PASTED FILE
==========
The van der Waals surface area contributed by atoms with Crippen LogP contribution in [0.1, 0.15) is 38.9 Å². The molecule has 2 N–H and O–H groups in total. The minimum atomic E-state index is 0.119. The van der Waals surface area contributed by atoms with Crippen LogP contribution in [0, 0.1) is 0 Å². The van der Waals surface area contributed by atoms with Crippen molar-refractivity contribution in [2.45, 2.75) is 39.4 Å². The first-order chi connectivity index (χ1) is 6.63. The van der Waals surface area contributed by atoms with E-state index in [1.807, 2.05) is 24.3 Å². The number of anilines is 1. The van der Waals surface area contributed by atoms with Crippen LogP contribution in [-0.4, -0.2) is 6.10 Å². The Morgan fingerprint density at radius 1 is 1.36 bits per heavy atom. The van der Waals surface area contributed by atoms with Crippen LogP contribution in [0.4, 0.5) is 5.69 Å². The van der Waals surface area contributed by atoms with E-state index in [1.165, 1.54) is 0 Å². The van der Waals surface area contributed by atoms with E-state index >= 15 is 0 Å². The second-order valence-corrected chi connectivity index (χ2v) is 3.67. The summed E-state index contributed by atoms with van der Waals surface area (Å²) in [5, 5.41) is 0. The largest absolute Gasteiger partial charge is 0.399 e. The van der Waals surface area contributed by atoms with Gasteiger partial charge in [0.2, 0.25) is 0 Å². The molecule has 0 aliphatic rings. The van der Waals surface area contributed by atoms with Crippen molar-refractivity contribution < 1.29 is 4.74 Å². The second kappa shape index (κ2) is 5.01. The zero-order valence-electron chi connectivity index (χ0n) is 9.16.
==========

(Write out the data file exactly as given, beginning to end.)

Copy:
The van der Waals surface area contributed by atoms with Crippen LogP contribution in [0.1, 0.15) is 38.9 Å². The molecule has 2 N–H and O–H groups in total. The minimum atomic E-state index is 0.119. The van der Waals surface area contributed by atoms with Crippen LogP contribution in [0, 0.1) is 0 Å². The van der Waals surface area contributed by atoms with Crippen molar-refractivity contribution in [2.45, 2.75) is 39.4 Å². The first-order chi connectivity index (χ1) is 6.63. The van der Waals surface area contributed by atoms with E-state index in [1.807, 2.05) is 24.3 Å². The number of anilines is 1. The van der Waals surface area contributed by atoms with Crippen LogP contribution in [-0.4, -0.2) is 6.10 Å². The Morgan fingerprint density at radius 1 is 1.36 bits per heavy atom. The van der Waals surface area contributed by atoms with Crippen LogP contribution in [0.4, 0.5) is 5.69 Å². The van der Waals surface area contributed by atoms with E-state index in [1.165, 1.54) is 0 Å². The van der Waals surface area contributed by atoms with E-state index >= 15 is 0 Å². The second-order valence-corrected chi connectivity index (χ2v) is 3.67. The summed E-state index contributed by atoms with van der Waals surface area (Å²) in [5, 5.41) is 0. The largest absolute Gasteiger partial charge is 0.399 e. The van der Waals surface area contributed by atoms with Gasteiger partial charge in [0.2, 0.25) is 0 Å². The molecule has 0 aliphatic rings. The van der Waals surface area contributed by atoms with Crippen molar-refractivity contribution < 1.29 is 4.74 Å². The second kappa shape index (κ2) is 5.01. The zero-order valence-electron chi connectivity index (χ0n) is 9.16.